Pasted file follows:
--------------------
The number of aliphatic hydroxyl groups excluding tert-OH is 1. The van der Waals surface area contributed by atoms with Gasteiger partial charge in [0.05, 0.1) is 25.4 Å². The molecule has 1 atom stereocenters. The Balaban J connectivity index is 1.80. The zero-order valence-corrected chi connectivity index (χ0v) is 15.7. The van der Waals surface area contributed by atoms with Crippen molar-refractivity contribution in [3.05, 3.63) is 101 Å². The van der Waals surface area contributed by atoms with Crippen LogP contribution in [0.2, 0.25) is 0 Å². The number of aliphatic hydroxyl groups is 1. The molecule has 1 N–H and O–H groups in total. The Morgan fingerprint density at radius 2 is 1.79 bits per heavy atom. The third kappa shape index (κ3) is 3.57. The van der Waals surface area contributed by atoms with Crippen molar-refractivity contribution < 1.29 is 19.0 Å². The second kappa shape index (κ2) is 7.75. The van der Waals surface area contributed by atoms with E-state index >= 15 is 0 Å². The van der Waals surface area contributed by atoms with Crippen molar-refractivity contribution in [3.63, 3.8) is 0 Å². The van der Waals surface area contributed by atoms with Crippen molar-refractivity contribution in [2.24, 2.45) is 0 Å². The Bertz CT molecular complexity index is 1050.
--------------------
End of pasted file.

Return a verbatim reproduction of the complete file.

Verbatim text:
The number of aliphatic hydroxyl groups excluding tert-OH is 1. The van der Waals surface area contributed by atoms with Gasteiger partial charge in [0.05, 0.1) is 25.4 Å². The molecule has 1 atom stereocenters. The Balaban J connectivity index is 1.80. The zero-order valence-corrected chi connectivity index (χ0v) is 15.7. The van der Waals surface area contributed by atoms with Crippen molar-refractivity contribution in [3.05, 3.63) is 101 Å². The van der Waals surface area contributed by atoms with Crippen LogP contribution in [0.2, 0.25) is 0 Å². The number of aliphatic hydroxyl groups is 1. The molecule has 1 N–H and O–H groups in total. The Morgan fingerprint density at radius 2 is 1.79 bits per heavy atom. The third kappa shape index (κ3) is 3.57. The van der Waals surface area contributed by atoms with Crippen molar-refractivity contribution < 1.29 is 19.0 Å². The second kappa shape index (κ2) is 7.75. The van der Waals surface area contributed by atoms with E-state index >= 15 is 0 Å². The van der Waals surface area contributed by atoms with Crippen molar-refractivity contribution in [3.63, 3.8) is 0 Å². The van der Waals surface area contributed by atoms with Crippen molar-refractivity contribution in [2.24, 2.45) is 0 Å². The Bertz CT molecular complexity index is 1050.